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Imugene cancer virus earns crucial FDA fast-track status

Updated: Apr 19


Imugene is bringing hope to families with its cancer-fighting mission. Credit: File

The US Food and Drug Administration has stamped Imugene’s “Vaxinia” drug trials aimed at treating bile duct cancer with “fast-track” status, providing the company with a suite of crucial review and approval priorities.


The status designation will allow Imugene to collaborate more closely with the powerful FDA and puts it near the top of the list for future FDA reviews. It relates to the company’s metastatic advanced solid tumours (MAST) clinical program that is assessing the safety, tolerability and efficacy of its cancer-killing Vaxinia virus – which is also known as “CF33-hNIS”.


The FDA awarded Imugene the fast-track status after the company produced a promising data package from its phase-one trials with patients suffering from bile duct cancer – a rare disease where malignant cancer cells form in the bile ducts. Bile duct cancers are known to be difficult to treat and previous medical research has shown they respond poorly to immunotherapy drugs.


Management says the fast-track status has a history of fast-tracking hope for cancer patients.

The Fast Track process of drug development is designed to facilitate the development and the review of drugs to treat serious conditions and fill an unmet medical need, with Fast Track status often leading to earlier drug approval and access by patients. Imugene chief executive officer and managing director Leslie Chong

The company says a key advantage provided by the designation is that it opens the door for regular rolling reviews with the FDA, which can lead to support for a new drug or other biologic license applications.


Imugene chief medical officer Dr Paul Woodard said the company’s work and trials data had already attracted substantial interest from clinicians working with bile duct cancer patients because of its difficult treatment history.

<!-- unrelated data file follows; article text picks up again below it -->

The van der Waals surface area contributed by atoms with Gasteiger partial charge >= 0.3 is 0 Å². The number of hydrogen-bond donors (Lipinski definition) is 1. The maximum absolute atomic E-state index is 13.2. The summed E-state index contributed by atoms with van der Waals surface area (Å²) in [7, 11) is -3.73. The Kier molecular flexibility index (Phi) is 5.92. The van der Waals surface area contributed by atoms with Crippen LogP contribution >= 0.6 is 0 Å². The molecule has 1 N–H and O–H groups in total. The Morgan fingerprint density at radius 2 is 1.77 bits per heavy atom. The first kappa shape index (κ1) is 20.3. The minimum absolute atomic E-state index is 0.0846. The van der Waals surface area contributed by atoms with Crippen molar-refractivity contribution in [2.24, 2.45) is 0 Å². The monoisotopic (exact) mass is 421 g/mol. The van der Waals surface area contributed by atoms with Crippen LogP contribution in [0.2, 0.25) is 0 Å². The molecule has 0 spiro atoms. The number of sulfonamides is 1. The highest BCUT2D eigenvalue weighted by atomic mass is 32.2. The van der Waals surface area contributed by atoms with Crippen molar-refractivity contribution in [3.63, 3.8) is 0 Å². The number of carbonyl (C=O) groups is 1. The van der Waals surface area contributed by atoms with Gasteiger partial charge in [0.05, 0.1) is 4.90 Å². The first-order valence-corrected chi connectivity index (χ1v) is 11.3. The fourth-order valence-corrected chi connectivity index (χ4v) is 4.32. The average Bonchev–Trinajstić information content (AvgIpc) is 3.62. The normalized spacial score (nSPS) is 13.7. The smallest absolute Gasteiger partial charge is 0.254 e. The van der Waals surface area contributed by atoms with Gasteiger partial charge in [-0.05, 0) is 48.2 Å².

The Vaccinia virus was developed by Professor Yuman Fong at the world-famous, US-based City of Hope, one of that country’s biggest cancer research and treatment organisations. It has a long track record of safe use in millions of humans and was the active component of the vaccine that eventually wiped out one of the most devastating diseases known to humanity – smallpox. It was also the first virus to demonstrate viral cancer-fighting capability in the laboratory in 1922.


The virus has a short and well-understood cycle and spreads rapidly from cell to cell, but does not invade the human genome. It is known to be effective in destroying cancer cells across a wide range of tumour types and has the potential to act as both a gene therapy delivery vehicle and as a tumour-destroying agent.


Imugene’s drug is a combination of gene sequences from multiple Vaccinia virus strains. When CF33 is combined with the “human sodium-iodide symporter” (hNIS) gene, it is called Vaxinia and enables imaging to track the virus in the body to assist radiotherapy targeting.


It has also been shown in preclinical laboratory and animal models to shrink colon, lung, breast, ovarian and pancreatic cancer tumours.


Imugene’s ongoing multicentre MAST trial began with low doses of Vaxinia to patients who have had at least two prior lines of standard of care treatment. The trial aims to recruit cancer patients across about 12 trial sites in the US and Australia. It began in May last year and is expected to run for about two years, with funding from existing budgets and other resources.


Showing the power of the FDA’s imprimatur, the company’s share price jumped more than 31 per cent to hit an intraday trading his of 12 cents, up from yesterday’s close of 9.1c.


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